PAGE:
This upgrading work will be undertaken in a phased manner, and the planned 940-metre extension to Houmoed Avenue is central to its implementation. This new road will be constructed along the southern fringes of the wetlands to form a “definitive hard boundary” between the wetlands and the residential area.

According to the planning proposal, the road will have a solid retaining wall between two and three metres high on the wetland side, and there will also be a two-metre wall between the roadway and the upgraded settlement to act as a noise barrier. This wall will be designed to allow the movement of pedestrians and animals, but without compromising its noise reduction properties.

The remaining 1,000-odd informal homes that cannot be accommodated in the upgraded area will have to be relocated – and there is not yet full buy-in from affected residents because of uncertainties around the selection of host sites for their proposed relocations.

According to the draft environmental management programme for the proposed new road link that was published in November last year, the City’s resettlement planning showed that 75% of these households could be relocated within a 1km radius of the existing site, while the remaining 25% could be accommodated within about 2.5km of Masiphumelele. In principle, the City was committed to ensuring that those requiring housing in the Masiphumelele area would be accommodated on-site or within close proximity to the site, the document states. “Should there however be households that are willing to relocate outside of the valley, this would be considered.”

Moletsane told GroundUp this week that he had been asking for clarity on the proposed new relocation sites for some time but that the City’s response was “not 100% clear”.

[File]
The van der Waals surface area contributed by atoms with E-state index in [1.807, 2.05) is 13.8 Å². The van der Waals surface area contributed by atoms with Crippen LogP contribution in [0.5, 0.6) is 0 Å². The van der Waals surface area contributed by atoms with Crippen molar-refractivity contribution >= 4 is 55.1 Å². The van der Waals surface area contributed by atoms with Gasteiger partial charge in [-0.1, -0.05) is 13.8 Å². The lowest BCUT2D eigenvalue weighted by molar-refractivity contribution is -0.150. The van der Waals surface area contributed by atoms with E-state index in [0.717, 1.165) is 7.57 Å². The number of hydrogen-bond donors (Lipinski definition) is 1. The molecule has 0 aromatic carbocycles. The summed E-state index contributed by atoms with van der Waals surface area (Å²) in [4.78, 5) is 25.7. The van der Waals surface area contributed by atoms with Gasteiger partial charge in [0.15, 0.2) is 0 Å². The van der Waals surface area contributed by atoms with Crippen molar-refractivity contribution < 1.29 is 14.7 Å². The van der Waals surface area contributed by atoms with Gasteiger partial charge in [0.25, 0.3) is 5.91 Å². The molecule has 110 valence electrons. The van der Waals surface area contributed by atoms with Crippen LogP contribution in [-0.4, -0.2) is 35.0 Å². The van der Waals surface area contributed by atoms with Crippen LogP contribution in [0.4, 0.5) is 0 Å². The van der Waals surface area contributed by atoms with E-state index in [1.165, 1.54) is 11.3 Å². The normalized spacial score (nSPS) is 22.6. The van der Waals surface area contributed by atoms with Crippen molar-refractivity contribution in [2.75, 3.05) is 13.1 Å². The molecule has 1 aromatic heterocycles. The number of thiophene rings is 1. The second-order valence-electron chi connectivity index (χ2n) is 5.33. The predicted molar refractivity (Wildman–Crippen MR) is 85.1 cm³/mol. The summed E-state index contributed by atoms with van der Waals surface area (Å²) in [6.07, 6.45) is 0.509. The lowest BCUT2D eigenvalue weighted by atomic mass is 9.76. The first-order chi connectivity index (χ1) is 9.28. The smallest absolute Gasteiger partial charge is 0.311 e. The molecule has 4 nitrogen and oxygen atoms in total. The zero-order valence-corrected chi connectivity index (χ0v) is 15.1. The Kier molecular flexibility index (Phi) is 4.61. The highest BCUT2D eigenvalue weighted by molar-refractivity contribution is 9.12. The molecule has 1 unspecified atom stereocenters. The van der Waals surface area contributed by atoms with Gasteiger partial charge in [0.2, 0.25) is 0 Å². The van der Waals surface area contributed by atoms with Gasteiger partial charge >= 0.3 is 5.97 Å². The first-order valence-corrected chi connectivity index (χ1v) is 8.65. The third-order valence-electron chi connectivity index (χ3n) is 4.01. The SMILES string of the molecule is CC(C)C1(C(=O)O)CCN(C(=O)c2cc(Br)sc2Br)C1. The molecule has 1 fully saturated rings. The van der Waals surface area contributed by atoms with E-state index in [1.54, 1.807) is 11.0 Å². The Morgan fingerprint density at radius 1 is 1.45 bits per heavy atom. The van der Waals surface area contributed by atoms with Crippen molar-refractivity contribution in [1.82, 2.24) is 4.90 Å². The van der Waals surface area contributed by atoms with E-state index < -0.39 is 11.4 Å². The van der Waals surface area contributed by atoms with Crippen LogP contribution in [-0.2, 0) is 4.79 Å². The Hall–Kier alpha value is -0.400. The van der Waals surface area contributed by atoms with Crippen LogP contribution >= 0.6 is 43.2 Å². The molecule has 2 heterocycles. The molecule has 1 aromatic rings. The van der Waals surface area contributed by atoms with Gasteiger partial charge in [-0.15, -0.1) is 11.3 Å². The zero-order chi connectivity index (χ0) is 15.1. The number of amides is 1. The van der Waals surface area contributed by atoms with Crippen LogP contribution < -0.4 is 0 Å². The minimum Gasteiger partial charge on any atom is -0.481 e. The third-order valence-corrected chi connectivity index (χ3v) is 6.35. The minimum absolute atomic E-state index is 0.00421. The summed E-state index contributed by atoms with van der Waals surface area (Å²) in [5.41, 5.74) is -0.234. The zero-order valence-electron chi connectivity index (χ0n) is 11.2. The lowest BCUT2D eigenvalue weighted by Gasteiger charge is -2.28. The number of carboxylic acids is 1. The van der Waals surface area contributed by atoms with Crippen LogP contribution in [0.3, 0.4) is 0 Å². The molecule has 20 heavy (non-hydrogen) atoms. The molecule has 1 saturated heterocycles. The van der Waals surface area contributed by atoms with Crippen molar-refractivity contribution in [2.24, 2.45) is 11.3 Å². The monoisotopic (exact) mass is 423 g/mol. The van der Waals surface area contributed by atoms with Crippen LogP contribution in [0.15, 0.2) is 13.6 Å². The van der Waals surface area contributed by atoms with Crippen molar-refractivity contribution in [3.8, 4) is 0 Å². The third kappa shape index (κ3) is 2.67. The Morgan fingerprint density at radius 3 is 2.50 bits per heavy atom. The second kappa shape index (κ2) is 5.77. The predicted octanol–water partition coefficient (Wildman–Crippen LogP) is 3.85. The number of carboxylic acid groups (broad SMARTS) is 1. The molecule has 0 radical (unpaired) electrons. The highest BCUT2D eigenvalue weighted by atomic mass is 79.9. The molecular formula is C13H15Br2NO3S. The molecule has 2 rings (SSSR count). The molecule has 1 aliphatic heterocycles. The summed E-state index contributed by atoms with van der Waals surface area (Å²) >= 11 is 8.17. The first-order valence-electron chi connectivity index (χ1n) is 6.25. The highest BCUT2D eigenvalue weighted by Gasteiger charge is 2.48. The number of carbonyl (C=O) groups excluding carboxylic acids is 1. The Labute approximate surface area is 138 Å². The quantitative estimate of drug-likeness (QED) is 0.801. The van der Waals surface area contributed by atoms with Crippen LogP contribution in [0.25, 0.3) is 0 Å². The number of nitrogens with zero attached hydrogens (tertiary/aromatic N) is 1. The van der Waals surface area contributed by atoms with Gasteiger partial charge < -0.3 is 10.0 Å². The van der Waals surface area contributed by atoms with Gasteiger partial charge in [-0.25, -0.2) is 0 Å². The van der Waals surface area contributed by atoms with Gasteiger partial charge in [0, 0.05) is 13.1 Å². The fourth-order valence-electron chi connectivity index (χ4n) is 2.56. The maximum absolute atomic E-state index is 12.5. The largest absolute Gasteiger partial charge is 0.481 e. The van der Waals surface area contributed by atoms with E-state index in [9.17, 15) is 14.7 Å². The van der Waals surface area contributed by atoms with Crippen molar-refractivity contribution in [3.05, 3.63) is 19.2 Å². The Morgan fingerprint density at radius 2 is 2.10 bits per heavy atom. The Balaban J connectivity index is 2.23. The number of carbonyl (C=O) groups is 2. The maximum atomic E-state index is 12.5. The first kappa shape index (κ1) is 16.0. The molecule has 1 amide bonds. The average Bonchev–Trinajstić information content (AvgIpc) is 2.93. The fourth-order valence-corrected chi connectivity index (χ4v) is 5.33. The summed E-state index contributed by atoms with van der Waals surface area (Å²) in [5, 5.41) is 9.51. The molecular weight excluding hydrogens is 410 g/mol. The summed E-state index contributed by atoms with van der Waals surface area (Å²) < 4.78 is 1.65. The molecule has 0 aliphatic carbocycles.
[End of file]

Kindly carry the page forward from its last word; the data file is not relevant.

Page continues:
“This is something that the City still needs to clarify. They said it was ‘in the valley’ but with no specifics.”

He said he hoped this would be resolved at a key meeting with the City scheduled for next week (2nd September).

Felicity Purchase, Mayco Member for Transport, said that no tenders or calls for expression of interest from contractors for the new road and upgrade project had been issued yet. “The City will only consider going out to tender once a positive environmental authorisation is awarded. The City awaits the outcome of the appeal process and will determine the way forward once this process has been concluded,” she said.

NEAG’S appeal will be adjudicated by provincial environment MEC Anton Bredell. A spokesperson told GroundUp this week that the appeal had not yet reached his desk.

One of the conditions of the province’s approval is a “wetland offset” – effectively a compensatory land swap involving a conservation-worthy 149.2ha section of a City-owned property in Noordhoek (Remainder Cape Farm 933). This property includes non-degraded wetland habitat that will “offset” wetland lost to housing at Masiphumelele, and it must be brought under some form of permanent conservation management in a formal agreement between the City and conservation authorities SA National Parks and CapeNature.

On Monday we will explain NEAG’s appeal.

Published originally on GroundUp .

© 2020 GroundUp. This article is licensed under a Creative Commons Attribution-NoDerivatives 4.0 International License.

You may republish this article, so long as you credit the authors and GroundUp, and do not change the text. Please include a link back to the original article.